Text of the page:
Branches | Migration Use Cases

The branches feature in Contentstack allows you to create multiple copies of your stack. You can add numerous branches of your stack and migrate your content to these branches.

Branches primarily help you sync between your code and content model without making significant changes to the code.

Using the Contentstack CLI's Migration plugin, you can migrate your content from one branch to another using a migration script.

Note: Currently the branches merge feature is not supported, but you can use the existing scripts to perform the same function. Here, are some sample scripts you can use to perform the branch merge action.

Additional Resource: We recommend you to refer to our extensive guide on migration plugin and how to write a migration script for your content or refer our GitHub page.

In this guide, let's look at different possible use case scenarios where you can use the CLI migration plugin to migrate your content from one branch to another by writing a migration script.

Here are a few possible scenarios where you can use the migration plugin to migrate your content.

  1. Rename or Remove a Field in your Content Type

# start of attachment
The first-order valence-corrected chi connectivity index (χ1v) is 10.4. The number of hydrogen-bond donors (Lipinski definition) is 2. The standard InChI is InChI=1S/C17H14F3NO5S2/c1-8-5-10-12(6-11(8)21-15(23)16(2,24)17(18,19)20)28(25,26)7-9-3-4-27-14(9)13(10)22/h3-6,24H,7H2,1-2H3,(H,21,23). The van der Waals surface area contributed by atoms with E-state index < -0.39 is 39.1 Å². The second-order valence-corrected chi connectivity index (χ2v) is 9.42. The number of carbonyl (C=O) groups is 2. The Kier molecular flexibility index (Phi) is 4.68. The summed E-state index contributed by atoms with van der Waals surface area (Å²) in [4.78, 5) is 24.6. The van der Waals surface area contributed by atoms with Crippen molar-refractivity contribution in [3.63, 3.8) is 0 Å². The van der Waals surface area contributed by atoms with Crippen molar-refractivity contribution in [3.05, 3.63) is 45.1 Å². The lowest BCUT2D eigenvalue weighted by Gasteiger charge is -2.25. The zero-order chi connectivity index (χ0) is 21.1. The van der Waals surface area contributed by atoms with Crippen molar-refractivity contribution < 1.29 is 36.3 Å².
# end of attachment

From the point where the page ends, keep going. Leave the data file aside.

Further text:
2. Update Content Models

Let's understand each use case in detail.

Note: We assume you are well versed with the migration script and migration plugin. If not, read our detailed documentation on how to get started with the migration script and use the migration plugin to migrate your content.

Rename or Remove a Field in your Content Type

Consider a scenario where you want to apply a minor change to your content type. In this example, let's understand how to rename/ remove a field in your content type using branches.

To do this, follow the steps given below:

  1. Create a develop branch from your main (production) branch for your stack to store the updated content.
  2. Now, add the following tasks in your migration script to perform the respective operations:
    1. Begin by adding a task to create a new field with the latest (updated) field name in your content type.
    2. Write tasks to add the data and update the entries with the newly created field.

      Warning: We recommend you to keep the existing fields and optionally delete the old fields after your latest changes are published live. This will help you easily roll-back, in case the new changes are not as expected.

      Additional Resource: We recommend you check some example scripts on our GitHub page. This will help you get started with the tasks mentioned above.

    3. Now, check your script, finalize the content and add a task to publish it.
  3. You can move to your UI and make appropriate changes to the UI. Make other suitable changes at your end and start using the newly created field.
  4. Content editors can verify the changes and content managers can confirm the changes on the develop (test) branch.
  5. Use the migration plugin command given below to apply your changes to the main branch.
    csdx cm:migration -A -n <file_path> -k <api_key> -b <branch_name>

Note: Make sure, while running the script, it should point to the target branch.

While deploying, remember to deploy the migration script first and then deploy the UI.